Katrina could maintain boom in U.S. housing

Katrina's Wake

September 19, 2005|By Jamie Smith Hopkins | Jamie Smith Hopkins,Sun reporter

Hurricane Katrina's reverberations could help sustain the nation's housing boom, stretching out the strong market by keeping borrowing costs low.

The National Association of Realtors altered its forecast last week to predict 130,000 additional home sales next year because it expects the hurricane to slow the economy and prevent long-term interest rates from rising as fast as they otherwise would have.

Mortgage giant Freddie Mac agrees that Katrina will restrain interest rates: Chief Economist Frank Nothaft now expects an average of 6.2 percent for a 30-year fixed-rate mortgage next year, rather than 6.3 percent. The cheaper the cost for borrowed money, the more likely people will be to buy homes.

Hurricanes don't usually affect housing markets on a national level - but this was no usual hurricane.

It's not a typical housing market, either. Several years of historically low rates have helped fuel sales and price growth. This year, Americans are on pace to buy 8.3 million new and existing homes, a record.

The Realtors' association now says that sales next year, originally expected to fall below 2004 levels, should end up a bit above at 8.1 million.

"The home sales activity is getting a slight lift," said Lawrence Yun, an economist for the association.

A key reason is that the hurricane's effect on the economy seems to be just enough to hold back mortgage rates without wreaking havoc on employment nationally, said Celia Chen, who studies housing issues for Economy.com, a research firm in West Chester, Pa.

"The underlying fundamentals [for] housing will be fairly sturdy," she said. "Basically what Katrina's done is shifted our outlook ... but not enough to suggest there will be new records again as we go into next year."

If the hurricane does stop job growth, though, all bets are off, said Nicolas Retsinas, director of Harvard University's Joint Center for Housing Studies.

"Then it makes the housing market much more vulnerable," he said.

So far, the ripple effects have added fuel to markets near the hurricane's path but outside the worst swath of destruction. The Realtors' association is seeing strong growth in demand in Baton Rouge and Lafayette, La. Even far away - such as in the 400-mile distant Memphis, Tenn. - former New Orleans residents are looking for homes to buy.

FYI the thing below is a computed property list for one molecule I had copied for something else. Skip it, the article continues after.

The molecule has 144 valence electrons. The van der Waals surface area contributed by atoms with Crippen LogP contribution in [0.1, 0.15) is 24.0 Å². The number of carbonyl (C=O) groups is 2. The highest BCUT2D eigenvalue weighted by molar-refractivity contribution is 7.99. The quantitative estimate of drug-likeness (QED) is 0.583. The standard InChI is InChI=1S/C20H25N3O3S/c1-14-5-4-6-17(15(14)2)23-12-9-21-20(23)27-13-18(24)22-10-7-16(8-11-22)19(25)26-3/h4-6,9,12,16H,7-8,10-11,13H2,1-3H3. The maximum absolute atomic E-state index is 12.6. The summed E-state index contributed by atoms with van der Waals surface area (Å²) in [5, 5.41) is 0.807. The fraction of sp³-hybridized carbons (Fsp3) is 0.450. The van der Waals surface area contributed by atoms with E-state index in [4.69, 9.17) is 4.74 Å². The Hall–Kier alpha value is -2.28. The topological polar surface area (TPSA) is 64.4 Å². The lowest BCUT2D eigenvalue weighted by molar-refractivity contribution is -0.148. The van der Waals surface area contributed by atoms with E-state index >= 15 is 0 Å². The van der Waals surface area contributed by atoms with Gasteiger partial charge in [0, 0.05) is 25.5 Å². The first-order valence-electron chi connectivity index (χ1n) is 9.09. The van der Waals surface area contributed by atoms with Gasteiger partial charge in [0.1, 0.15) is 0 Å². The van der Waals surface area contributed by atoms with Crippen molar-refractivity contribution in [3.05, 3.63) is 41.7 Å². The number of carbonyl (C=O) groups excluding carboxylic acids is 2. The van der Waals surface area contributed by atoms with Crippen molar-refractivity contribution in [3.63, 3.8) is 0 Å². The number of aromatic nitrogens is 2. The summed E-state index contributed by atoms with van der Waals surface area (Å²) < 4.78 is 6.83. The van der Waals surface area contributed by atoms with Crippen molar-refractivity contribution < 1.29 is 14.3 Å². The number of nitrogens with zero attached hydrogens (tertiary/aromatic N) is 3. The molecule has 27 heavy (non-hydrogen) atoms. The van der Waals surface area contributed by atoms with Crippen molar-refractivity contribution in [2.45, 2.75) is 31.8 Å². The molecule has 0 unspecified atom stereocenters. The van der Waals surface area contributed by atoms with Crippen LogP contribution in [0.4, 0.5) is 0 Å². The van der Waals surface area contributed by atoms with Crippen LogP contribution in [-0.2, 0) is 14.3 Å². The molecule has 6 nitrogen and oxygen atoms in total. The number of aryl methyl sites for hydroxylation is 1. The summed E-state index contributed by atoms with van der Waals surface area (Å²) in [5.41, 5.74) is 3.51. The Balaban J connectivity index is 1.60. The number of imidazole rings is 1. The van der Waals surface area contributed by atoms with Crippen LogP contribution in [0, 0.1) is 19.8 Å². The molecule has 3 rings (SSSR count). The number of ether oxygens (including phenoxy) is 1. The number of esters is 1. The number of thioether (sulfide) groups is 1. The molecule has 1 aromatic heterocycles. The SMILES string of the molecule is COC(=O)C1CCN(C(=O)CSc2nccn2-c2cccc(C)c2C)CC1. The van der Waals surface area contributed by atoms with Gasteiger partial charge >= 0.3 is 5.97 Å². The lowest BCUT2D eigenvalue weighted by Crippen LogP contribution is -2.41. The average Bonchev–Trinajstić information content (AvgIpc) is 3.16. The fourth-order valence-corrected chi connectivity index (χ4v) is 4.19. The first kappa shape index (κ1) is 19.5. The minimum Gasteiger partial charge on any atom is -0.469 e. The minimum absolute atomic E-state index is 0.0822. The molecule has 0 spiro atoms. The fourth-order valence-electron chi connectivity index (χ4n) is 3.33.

One Memphis property that sat on the market for two months had 10 bidders after the hurricane, Yun said.

"There are early indications that some or many of the displaced people may not return," he said.

There are other, conflicting forces at work post-Katrina.

Even though the cost of borrowing money for a home should stay relatively low, the cost to build one seems likely to rise. The prices of lumber and oriented strand board, a prime building panel, increased sharply after the hurricane and remain high, mainly because Katrina's contribution to gas prices makes it more expensive to truck those goods to builders.

"The delivered price is greatly affected by the cost of fuel," said Mark Hunt, location manager in North East for Builders FirstSource. "We all pay more. ... It's just passed down the line."

When cleanup in the Gulf Coast stops and reconstruction starts, that demand will put more pressure on prices for construction materials such as plywood, cement, roofing tiles and drywall, Nothaft said.

At least 200,000 homes were destroyed by Katrina, the Realtors association said, far more than the destruction of Hurricane Andrew in 1992. On Thursday, President Bush promised a federally financed rebuilding effort, with a price some members of Congress estimate at $200 billion or more.

That rebuilding could mean a balancing act for anyone who wants a new home - there or here.

"Higher costs of new construction will be offset a bit by the somewhat lower level of mortgage rates," Nothaft said.

But not all economists are convinced that Katrina will keep mortgage costs down. That's because interest rates haven't behaved normally for a while.

Though the Federal Reserve has steadily raised short-term rates for more than a year, long-term rates have stubbornly refused to follow. A "conundrum," Fed Chairman Alan Greenspan has called it. Mark Vitner, an economist with financial services company Wachovia Corp., attributes it to high demand for Treasury bonds, in part from foreign investors. More demand drives up prices on bonds, which drives down interest rates.

But now the government must sell more bonds to cover federal spending in the Gulf Coast, he said. At the same time, "the response to the storm has shaken foreign investors' confidence in the U.S. economy," he said.

"That's hitting both sides of the conundrum," Vitner said. "I'm a little concerned that ... is going to lead to higher long-term interest rates."

Barry Glazer, a broker for Century 21 Downtown in Baltimore, hopes interest rates will stay low, but he's counting on a different Hurricane Katrina effect. The way he sees it, anyone who commutes to the city from the suburbs has reason to reconsider, with gas prices topping $3 a gallon.

"Downtown," he said, " ... you don't have to drive."


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